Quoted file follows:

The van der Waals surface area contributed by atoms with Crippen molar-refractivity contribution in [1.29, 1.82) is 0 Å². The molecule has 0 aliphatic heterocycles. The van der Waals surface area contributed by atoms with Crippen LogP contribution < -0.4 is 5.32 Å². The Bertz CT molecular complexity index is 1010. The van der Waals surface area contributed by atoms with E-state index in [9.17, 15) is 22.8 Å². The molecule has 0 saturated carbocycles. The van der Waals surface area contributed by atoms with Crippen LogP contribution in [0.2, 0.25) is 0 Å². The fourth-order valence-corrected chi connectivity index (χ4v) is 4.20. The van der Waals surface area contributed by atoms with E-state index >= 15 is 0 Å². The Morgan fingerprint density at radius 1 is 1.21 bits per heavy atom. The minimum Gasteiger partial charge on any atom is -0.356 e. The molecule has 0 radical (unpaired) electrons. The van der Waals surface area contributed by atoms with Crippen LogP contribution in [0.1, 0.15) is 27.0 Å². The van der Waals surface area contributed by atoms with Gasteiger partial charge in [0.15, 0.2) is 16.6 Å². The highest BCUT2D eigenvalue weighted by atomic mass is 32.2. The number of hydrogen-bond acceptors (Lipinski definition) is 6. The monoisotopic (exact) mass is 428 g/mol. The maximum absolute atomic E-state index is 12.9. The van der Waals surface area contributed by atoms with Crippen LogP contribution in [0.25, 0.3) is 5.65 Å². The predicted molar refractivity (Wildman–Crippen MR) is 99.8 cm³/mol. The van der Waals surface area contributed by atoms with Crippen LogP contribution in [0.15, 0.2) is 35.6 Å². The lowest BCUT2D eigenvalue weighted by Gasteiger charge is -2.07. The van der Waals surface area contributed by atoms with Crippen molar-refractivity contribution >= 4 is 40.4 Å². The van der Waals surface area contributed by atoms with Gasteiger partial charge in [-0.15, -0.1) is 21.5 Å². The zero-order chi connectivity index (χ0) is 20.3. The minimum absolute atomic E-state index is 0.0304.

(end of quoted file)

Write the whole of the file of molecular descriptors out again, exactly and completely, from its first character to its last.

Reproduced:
The van der Waals surface area contributed by atoms with Crippen molar-refractivity contribution in [1.29, 1.82) is 0 Å². The molecule has 0 aliphatic heterocycles. The van der Waals surface area contributed by atoms with Crippen LogP contribution < -0.4 is 5.32 Å². The Bertz CT molecular complexity index is 1010. The van der Waals surface area contributed by atoms with E-state index in [9.17, 15) is 22.8 Å². The molecule has 0 saturated carbocycles. The van der Waals surface area contributed by atoms with Crippen LogP contribution in [0.2, 0.25) is 0 Å². The fourth-order valence-corrected chi connectivity index (χ4v) is 4.20. The van der Waals surface area contributed by atoms with E-state index >= 15 is 0 Å². The Morgan fingerprint density at radius 1 is 1.21 bits per heavy atom. The minimum Gasteiger partial charge on any atom is -0.356 e. The molecule has 0 radical (unpaired) electrons. The van der Waals surface area contributed by atoms with Crippen LogP contribution in [0.1, 0.15) is 27.0 Å². The van der Waals surface area contributed by atoms with Gasteiger partial charge in [0.15, 0.2) is 16.6 Å². The highest BCUT2D eigenvalue weighted by atomic mass is 32.2. The number of hydrogen-bond acceptors (Lipinski definition) is 6. The monoisotopic (exact) mass is 428 g/mol. The maximum absolute atomic E-state index is 12.9. The van der Waals surface area contributed by atoms with Crippen LogP contribution in [0.25, 0.3) is 5.65 Å². The predicted molar refractivity (Wildman–Crippen MR) is 99.8 cm³/mol. The van der Waals surface area contributed by atoms with Crippen LogP contribution in [0.15, 0.2) is 35.6 Å². The lowest BCUT2D eigenvalue weighted by Gasteiger charge is -2.07. The van der Waals surface area contributed by atoms with Crippen molar-refractivity contribution >= 4 is 40.4 Å². The van der Waals surface area contributed by atoms with Gasteiger partial charge in [-0.15, -0.1) is 21.5 Å². The zero-order chi connectivity index (χ0) is 20.3. The minimum absolute atomic E-state index is 0.0304.